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Samsung Galaxy S21 review: The best 'small' flagship of 2021?

NextPit Samsung Galaxy S21 5G Ben
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We have already reviewed a couple of Galaxy S21 smartphones here on NextPit, but the vanilla Galaxy S21 recently arrived in our editorial office several weeks after its release. We no longer want to withhold our review from you. Is your current smartphone too big for your hands? Well, the standard Galaxy S21 model could be your next best friend!



  • Comparatively compact form factor
  • Fast performer even when compared to Plus & Ultra models
  • Plastic back looks surprisingly good
  • Extended software support


  • Poor battery life
  • No S-Pen support
  • No UWB chip
  • No expandable memory
Samsung Galaxy S21: All deals

Brief Summary

Samsung's Galaxy S21 shines in this review simply because it works as intended, fitting the niche that it has so comfortably nestled itself in with each new Galaxy S range. With a recommended retail price of €849, it boasts fantastic build quality, delivers flagship performance, and is more than capable of doing just about everything that a smartphone can do in 2021.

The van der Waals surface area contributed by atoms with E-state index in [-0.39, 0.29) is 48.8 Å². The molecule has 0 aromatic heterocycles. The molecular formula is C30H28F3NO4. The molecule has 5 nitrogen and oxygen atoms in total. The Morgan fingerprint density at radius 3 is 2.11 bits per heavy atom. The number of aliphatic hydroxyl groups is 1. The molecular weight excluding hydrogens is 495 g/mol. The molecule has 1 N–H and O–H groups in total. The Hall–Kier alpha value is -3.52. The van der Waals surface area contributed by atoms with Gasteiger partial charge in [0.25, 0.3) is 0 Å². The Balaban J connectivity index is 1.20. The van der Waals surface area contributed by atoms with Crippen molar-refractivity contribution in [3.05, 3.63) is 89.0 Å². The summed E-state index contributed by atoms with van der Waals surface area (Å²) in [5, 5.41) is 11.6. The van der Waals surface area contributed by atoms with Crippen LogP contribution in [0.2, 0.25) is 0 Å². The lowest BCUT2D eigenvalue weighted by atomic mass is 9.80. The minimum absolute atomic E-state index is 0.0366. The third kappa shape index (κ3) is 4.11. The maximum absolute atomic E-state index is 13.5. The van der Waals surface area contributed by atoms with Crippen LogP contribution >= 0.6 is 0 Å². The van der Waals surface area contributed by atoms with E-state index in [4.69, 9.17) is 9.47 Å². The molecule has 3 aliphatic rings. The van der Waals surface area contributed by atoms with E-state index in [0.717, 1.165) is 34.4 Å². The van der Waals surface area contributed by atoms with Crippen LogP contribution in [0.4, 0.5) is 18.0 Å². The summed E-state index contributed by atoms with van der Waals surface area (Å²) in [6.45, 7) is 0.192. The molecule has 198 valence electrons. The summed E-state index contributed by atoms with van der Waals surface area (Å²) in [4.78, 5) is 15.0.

The plastic back (polycarbonate, actually), there is more than enough value on its own to make it capable to carry its own torch, even when compared to the Plus and Ultra models. One major glitch with the Galaxy S21 is this: the incredibly poor battery life, a missing ultra-wideband chip, and no micro SD memory card slot for expansion purposes.

Who does the Samsung Galaxy S21 target?

With a recommended retail price of €849, Samsung has set its sights on the higher-end smartphone range with the Galaxy S21. Powered by its modern 5G Exynos 2100 SoC, WiFi 6, a powerful triple camera combination, and a brilliant AMOLED display with a 120 Hz refresh rate, in addition to the rest of the hardware specifications.

Some of the more unique features for a smartphone that falls in this price range would be the relatively small form factor, a 6.2-inch display, and guaranteed security updates over a period of four years. With all of the above and a powerful processor in tow, this is a future-proof handset. It is only the 4,000 mAh battery that will be a problem over the long term, as it does not offer fantastic battery life, to begin with and will certainly see battery performance deteriorate further in due time. More about its battery life further down!